This was just something I was thinking about after wanting that Sugar Skull wreath and I thought I’d try to write out my learning process here in case anyone else is struggling with learning about similar concepts. What are your thoughts on cultural appropriation? Have you appropriated culture unintentionally? Do you think I’m being too strict? Does it matter? Isn’t it better to err on the side of caution? I’m still totally embarrassed by the woman who thought I was Jewish when she saw my necklace. I HAD NO IDEA. To me, I need to be even MORE cautious!

11 thoughts on “Still Learning”

  1. Hi! I’m very curious about this topic as I feel like avoiding things because they are or could be culturally important is akin to saying “I don’t see color.” As a Catholic, I’d be ok with someone using a rosary as long as they knew it’s origin and treated it respectfully- I think the issues come from when someone blatantly disregards the meaning behind it (think dreads in a white girls hair). For example w the skull wreath, could that have been a missed opportunity to take that piece of someone’s culture and learn/teach others about it? Again, the rules will change for things like dress, hair, etc but I feel like things like a menorah or a skull wreath are good opportunity to show respect and inclusion by giving a chance to learn? Avoiding things because you don’t know about them or only limiting yourself too things you don’t know seems like the path to enforced ignorance (which may be harsh, but…)

    That said, I could be wrong! Just curious as to your thoughts.

  2. Sugar skulls are definitely becoming popular among white people who have no idea what they mean. I didn’t know this until I started dating my boyfriend, who is Latino. Now I would never paint my face like that or wear one or buy one. It’s concerning, because it’s becoming SO popular, and white people are so resistant to any criticism about it.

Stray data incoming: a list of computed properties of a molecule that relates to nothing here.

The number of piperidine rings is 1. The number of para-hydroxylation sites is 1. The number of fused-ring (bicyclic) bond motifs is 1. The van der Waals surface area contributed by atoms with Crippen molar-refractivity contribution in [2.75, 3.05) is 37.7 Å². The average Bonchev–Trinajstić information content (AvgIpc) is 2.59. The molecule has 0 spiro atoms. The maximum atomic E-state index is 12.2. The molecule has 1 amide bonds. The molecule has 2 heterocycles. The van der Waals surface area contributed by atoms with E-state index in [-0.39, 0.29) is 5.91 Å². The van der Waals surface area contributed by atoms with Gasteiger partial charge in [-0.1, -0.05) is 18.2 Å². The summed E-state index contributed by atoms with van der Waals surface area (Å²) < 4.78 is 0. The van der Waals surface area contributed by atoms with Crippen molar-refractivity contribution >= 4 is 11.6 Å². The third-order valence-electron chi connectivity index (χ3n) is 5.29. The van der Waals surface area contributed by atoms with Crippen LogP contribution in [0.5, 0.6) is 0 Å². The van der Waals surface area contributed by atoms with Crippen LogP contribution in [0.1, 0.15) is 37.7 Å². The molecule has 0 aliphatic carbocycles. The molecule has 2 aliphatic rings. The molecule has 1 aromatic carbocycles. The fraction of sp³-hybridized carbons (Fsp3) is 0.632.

3. The assumption that I don’t educate myself about it is a little harsh, because that was the whole issue. I educated myself about the Dia de los Meurtos and decided since I don’t celebrated any of it I shouldn’t display the symbolism. The whole point of this was that I educate myself on something, realize I haven’t earned the right to display it and therefore don’t. I’m definitely 100% not refusing to educate myself, I felt like I was saying just the opposite.

  4. Yeah – my daughter and I discussed this because at our witch ride there was someone and her face was painted BEAUTIFULLY but I wondered if she knew what it meant and understood the symbolism behind it because once I really understood it as related to a celebration and recognition of the afterlife it seemed like something I would be rude to participate in since I have NO belief of any afterlife.

  5. I didn’t mean to imply you weren’t doing your due diligence! At all! I just meant that if you understand the meaning behind it and try to use it as an opportunity to teach others, does that give you “the right” to use it then? It’s definitely something I’m struggling with too as being white (and very entitled) I have a hard time when the effort to learn and help include the celebration (or cultural meaning) in mainstream culture is taken as offensive.

    But maybe that’s the issue? Maybe the all publicity is good publicity doesn’t apply here….

  6. Well, but that’s the difference between me hanging a wreath on my door and my daughter’s teacher leading the kids in a sugar skull craft. She’s using it as an opportunity to teach, whereas I’m just displaying something I think is pretty. And even if I did my research (which I did) I’m still really only displaying it because it’s pretty with no greater good intended. So – to me – that’s cultural appropriation.